Would SCM be a differentiator in your Apps Portfolio?
Dennis Gaughan of Gartner in his blog dated 29-Jun-2010 wonders whether its time for corporations to rethink their enterprise applications portfolio strategy (http://blogs.gartner.com/dennis-gaughan/2010/06/29/is-it-time-to-rethink-your-enterprise-application-portfolio-strategy/). Well, I think organizations are thinking about it all the time, sometimes when they do their annual planning and are reminded of the morass in their application landscape and sometimes thanks to M&A (esp for financial institutions) forcing them to look at what to sunset and what to fold in.
In the medieval times, so to speak, all app categorization was done purely on technology basis. For eg:, all java applications whether its claims processing or labor skills management or web order capture would be lumped together with disastrous results on value addition from the IT team to the business. Why? All requests would be seen as tickets to be fixed or enhancements to be completed rather than based on their business criticality. Of late, with business-IT integration increasingly being a reality, its typically done along the lines of departments (finance, HR, supply chain etc) or functions (procurement, sales, logistics etc)
But what was interesting in Dennis' blog was the categorization of all applications into three buckets,
1. System of Record
2. System of Differentiation
3. System of Transformation
This in turn translates to naming these buckets as applications to "run the business, grow the business and transform the business" with progressive reductions in life-cycles.
I am not sure about the life-cycles part though, a lot of master data blues that large organizations face today is because their lumbering old systems are just not in a position to even categorize their item master along UNSPSC lines, instead turning to one kludgy, band-aid fix after another.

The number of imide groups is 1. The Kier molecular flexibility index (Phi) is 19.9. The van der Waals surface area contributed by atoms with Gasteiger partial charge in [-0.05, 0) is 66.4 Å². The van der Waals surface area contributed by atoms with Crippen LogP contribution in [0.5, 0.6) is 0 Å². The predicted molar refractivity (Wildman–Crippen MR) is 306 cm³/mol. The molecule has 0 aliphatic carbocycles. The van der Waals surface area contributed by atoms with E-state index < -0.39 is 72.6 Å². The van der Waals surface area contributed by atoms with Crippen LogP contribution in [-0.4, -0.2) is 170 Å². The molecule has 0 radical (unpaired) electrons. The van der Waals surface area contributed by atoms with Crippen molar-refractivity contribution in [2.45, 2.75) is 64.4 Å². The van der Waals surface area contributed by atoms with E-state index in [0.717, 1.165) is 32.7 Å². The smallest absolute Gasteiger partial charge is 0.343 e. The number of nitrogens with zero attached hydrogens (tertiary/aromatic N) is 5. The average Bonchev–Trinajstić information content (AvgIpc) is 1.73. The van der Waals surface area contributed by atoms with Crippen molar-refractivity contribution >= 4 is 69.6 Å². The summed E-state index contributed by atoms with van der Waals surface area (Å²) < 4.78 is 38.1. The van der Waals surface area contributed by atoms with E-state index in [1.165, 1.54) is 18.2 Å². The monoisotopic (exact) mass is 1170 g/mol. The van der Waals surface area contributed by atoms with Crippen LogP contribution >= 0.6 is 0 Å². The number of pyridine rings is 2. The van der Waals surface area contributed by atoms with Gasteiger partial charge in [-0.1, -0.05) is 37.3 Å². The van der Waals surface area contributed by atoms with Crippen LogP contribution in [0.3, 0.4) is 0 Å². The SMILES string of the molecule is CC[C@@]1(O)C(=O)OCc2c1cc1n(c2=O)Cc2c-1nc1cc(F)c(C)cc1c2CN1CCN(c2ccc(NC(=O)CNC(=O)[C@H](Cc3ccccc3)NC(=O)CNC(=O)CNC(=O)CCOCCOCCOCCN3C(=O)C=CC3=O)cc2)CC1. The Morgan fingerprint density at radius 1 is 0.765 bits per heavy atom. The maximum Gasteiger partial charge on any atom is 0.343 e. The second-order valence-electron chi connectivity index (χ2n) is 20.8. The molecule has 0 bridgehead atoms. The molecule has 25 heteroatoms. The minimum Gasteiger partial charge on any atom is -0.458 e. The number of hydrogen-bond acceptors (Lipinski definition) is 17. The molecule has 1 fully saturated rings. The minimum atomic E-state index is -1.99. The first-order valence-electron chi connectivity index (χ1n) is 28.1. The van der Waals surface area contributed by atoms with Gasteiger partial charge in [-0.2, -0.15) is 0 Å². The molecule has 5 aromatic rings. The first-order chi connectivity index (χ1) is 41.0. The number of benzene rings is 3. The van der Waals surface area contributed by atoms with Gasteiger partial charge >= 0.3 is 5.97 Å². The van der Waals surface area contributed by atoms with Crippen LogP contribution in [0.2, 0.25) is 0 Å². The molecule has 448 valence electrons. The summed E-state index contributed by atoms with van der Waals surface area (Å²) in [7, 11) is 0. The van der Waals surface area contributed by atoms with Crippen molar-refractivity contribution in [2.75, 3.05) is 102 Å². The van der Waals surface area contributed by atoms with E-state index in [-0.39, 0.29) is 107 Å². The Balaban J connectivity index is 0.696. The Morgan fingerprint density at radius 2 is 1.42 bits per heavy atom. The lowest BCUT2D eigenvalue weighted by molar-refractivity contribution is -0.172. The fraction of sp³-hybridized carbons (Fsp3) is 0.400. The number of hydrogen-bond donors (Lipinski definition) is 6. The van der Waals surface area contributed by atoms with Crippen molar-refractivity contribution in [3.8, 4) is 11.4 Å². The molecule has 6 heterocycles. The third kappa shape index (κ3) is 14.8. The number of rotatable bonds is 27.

The second point I was not in complete alignment was in terms of seeing the word "transformation" (much bandied these days) and "short life-cycles" in one sentence. May be its a mind-set, but I am used to business transformation being typically large-scale, multi-year, mega change management initiatives which cannot gel well with something which Dennis says are developed out of "ad hoc processes", funded out business budgets and having "short life-cycles". IT-led Business Transformation these days is typically used in global-scale examples like instance consolidation, template roll-out and such.
But as a way of looking at the portfolio, this classification is definitely a powerful way to go.
Now, when we take a look at supply chain applications, its clear that those need to come in the second or third category. We've had instances of some of our clients arguing strongly of keeping Sterling Commerce Distributed Order Management or IBM Maximo Enterprise Asset Management as systems of record leading to some intensive discussions (!), but seriously, no one in their right mind would use core SCM applications as a system of record for master data. That said, a lot of SCM apps can be the system of record for transaction data. In the previous scenario, Sterling DOM can be the "single source of truth" for all orders in the enterprise while Maximo can function as system of record for all "work orders" across the enterprise.
Whenever I see the term "grow the business", my immediate connection is with the sell-side supply chain functions or the revenue earners. In that vein, anything that's customer facing (eg: order capture systems) would be the place for maximizing revenue growth. Transformation is a broader word, substantial improvements in existing supply chain (say aroung logistics model or fulfillment options) or even stringing together apps/functions in a unique way would mean transforming the supply chain to something differentiating vis-a-vis the competition.
While we all realize where SCM functions/apps need to fall, the choices would be around what needs to go in which bucket (differentiation vs transformation) when an enterprise looks at its complex, matrix organization built around suppliers, customers, partners, the various business functions they support aligned to the core SCOR philosophy and the applications that help enable these functions. The implications of the new criteria is where Dennis signs of - around vendor selection, security, governance, integration etc - all of which are very valid points within themselves to be deliberated before making the baby steps towards a new portfolio rationalization strategy.